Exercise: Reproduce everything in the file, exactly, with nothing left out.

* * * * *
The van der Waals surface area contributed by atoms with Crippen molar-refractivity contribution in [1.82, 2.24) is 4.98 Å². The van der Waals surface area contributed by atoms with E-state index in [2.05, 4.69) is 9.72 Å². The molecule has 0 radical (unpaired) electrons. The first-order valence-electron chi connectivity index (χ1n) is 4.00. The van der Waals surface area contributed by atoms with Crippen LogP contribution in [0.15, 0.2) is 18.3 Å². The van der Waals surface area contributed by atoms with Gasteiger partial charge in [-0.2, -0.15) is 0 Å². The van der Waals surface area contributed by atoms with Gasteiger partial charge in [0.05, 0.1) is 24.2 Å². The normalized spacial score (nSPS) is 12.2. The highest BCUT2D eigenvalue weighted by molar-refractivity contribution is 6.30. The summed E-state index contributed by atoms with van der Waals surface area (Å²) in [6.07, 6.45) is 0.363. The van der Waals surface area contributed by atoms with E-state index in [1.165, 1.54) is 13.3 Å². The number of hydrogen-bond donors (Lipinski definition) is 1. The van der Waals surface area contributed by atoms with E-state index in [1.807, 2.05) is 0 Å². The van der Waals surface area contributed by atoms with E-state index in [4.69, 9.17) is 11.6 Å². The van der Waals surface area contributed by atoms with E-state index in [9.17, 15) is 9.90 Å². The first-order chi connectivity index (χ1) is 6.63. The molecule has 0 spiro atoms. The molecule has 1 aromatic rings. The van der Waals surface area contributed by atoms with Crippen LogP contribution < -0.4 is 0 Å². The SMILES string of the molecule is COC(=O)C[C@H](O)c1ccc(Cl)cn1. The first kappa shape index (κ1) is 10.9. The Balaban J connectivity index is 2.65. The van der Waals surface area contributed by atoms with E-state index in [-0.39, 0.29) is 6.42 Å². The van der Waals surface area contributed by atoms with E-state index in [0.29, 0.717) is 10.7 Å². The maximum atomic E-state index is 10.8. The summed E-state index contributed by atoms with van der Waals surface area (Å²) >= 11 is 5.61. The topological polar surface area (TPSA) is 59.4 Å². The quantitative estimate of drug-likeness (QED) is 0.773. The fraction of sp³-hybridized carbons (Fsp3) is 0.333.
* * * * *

The van der Waals surface area contributed by atoms with Crippen molar-refractivity contribution in [1.82, 2.24) is 4.98 Å². The van der Waals surface area contributed by atoms with E-state index in [2.05, 4.69) is 9.72 Å². The molecule has 0 radical (unpaired) electrons. The first-order valence-electron chi connectivity index (χ1n) is 4.00. The van der Waals surface area contributed by atoms with Crippen LogP contribution in [0.15, 0.2) is 18.3 Å². The van der Waals surface area contributed by atoms with Gasteiger partial charge in [-0.2, -0.15) is 0 Å². The van der Waals surface area contributed by atoms with Gasteiger partial charge in [0.05, 0.1) is 24.2 Å². The normalized spacial score (nSPS) is 12.2. The highest BCUT2D eigenvalue weighted by molar-refractivity contribution is 6.30. The summed E-state index contributed by atoms with van der Waals surface area (Å²) in [6.07, 6.45) is 0.363. The van der Waals surface area contributed by atoms with E-state index in [1.165, 1.54) is 13.3 Å². The number of hydrogen-bond donors (Lipinski definition) is 1. The van der Waals surface area contributed by atoms with E-state index in [1.807, 2.05) is 0 Å². The van der Waals surface area contributed by atoms with E-state index in [4.69, 9.17) is 11.6 Å². The van der Waals surface area contributed by atoms with E-state index in [9.17, 15) is 9.90 Å². The first-order chi connectivity index (χ1) is 6.63. The molecule has 0 spiro atoms. The molecule has 1 aromatic rings. The van der Waals surface area contributed by atoms with Crippen LogP contribution < -0.4 is 0 Å². The SMILES string of the molecule is COC(=O)C[C@H](O)c1ccc(Cl)cn1. The first kappa shape index (κ1) is 10.9. The Balaban J connectivity index is 2.65. The van der Waals surface area contributed by atoms with E-state index in [-0.39, 0.29) is 6.42 Å². The van der Waals surface area contributed by atoms with E-state index in [0.29, 0.717) is 10.7 Å². The maximum atomic E-state index is 10.8. The summed E-state index contributed by atoms with van der Waals surface area (Å²) >= 11 is 5.61. The topological polar surface area (TPSA) is 59.4 Å². The quantitative estimate of drug-likeness (QED) is 0.773. The fraction of sp³-hybridized carbons (Fsp3) is 0.333.